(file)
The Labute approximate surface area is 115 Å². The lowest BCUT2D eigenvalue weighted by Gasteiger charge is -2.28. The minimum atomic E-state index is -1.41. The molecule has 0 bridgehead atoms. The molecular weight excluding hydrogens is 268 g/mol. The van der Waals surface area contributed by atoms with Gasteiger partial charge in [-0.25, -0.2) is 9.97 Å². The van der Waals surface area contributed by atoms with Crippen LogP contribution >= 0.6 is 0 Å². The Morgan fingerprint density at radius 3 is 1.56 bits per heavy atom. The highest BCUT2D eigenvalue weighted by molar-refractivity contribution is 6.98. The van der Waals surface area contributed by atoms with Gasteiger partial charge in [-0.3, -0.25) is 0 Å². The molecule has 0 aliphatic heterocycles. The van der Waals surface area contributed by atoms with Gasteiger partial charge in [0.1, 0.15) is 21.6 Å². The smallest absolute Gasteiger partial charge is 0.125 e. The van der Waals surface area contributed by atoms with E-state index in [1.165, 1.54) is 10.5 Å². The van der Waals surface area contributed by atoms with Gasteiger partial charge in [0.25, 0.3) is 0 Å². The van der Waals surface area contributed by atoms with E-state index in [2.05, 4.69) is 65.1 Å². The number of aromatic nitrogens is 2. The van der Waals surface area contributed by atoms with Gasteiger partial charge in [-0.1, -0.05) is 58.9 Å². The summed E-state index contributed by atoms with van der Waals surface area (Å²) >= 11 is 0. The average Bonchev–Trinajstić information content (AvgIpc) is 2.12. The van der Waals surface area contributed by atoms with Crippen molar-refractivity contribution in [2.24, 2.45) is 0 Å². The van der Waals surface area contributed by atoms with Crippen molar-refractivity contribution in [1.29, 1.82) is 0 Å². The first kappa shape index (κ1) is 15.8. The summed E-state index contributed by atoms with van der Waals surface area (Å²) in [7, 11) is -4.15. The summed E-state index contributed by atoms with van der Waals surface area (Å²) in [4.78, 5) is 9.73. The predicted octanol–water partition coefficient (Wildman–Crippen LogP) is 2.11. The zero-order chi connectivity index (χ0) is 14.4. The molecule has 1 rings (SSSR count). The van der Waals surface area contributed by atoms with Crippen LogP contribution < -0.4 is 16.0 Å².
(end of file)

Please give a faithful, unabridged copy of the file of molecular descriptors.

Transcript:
The Labute approximate surface area is 115 Å². The lowest BCUT2D eigenvalue weighted by Gasteiger charge is -2.28. The minimum atomic E-state index is -1.41. The molecule has 0 bridgehead atoms. The molecular weight excluding hydrogens is 268 g/mol. The van der Waals surface area contributed by atoms with Gasteiger partial charge in [-0.25, -0.2) is 9.97 Å². The van der Waals surface area contributed by atoms with Crippen LogP contribution >= 0.6 is 0 Å². The Morgan fingerprint density at radius 3 is 1.56 bits per heavy atom. The highest BCUT2D eigenvalue weighted by molar-refractivity contribution is 6.98. The van der Waals surface area contributed by atoms with Gasteiger partial charge in [-0.3, -0.25) is 0 Å². The molecule has 0 aliphatic heterocycles. The van der Waals surface area contributed by atoms with Gasteiger partial charge in [0.1, 0.15) is 21.6 Å². The smallest absolute Gasteiger partial charge is 0.125 e. The van der Waals surface area contributed by atoms with E-state index in [1.165, 1.54) is 10.5 Å². The van der Waals surface area contributed by atoms with Gasteiger partial charge in [0.25, 0.3) is 0 Å². The van der Waals surface area contributed by atoms with E-state index in [2.05, 4.69) is 65.1 Å². The number of aromatic nitrogens is 2. The van der Waals surface area contributed by atoms with Gasteiger partial charge in [-0.1, -0.05) is 58.9 Å². The summed E-state index contributed by atoms with van der Waals surface area (Å²) >= 11 is 0. The average Bonchev–Trinajstić information content (AvgIpc) is 2.12. The van der Waals surface area contributed by atoms with Crippen molar-refractivity contribution in [2.24, 2.45) is 0 Å². The van der Waals surface area contributed by atoms with Crippen molar-refractivity contribution in [1.29, 1.82) is 0 Å². The first kappa shape index (κ1) is 15.8. The summed E-state index contributed by atoms with van der Waals surface area (Å²) in [7, 11) is -4.15. The summed E-state index contributed by atoms with van der Waals surface area (Å²) in [4.78, 5) is 9.73. The predicted octanol–water partition coefficient (Wildman–Crippen LogP) is 2.11. The zero-order chi connectivity index (χ0) is 14.4. The molecule has 1 rings (SSSR count). The van der Waals surface area contributed by atoms with Crippen LogP contribution < -0.4 is 16.0 Å².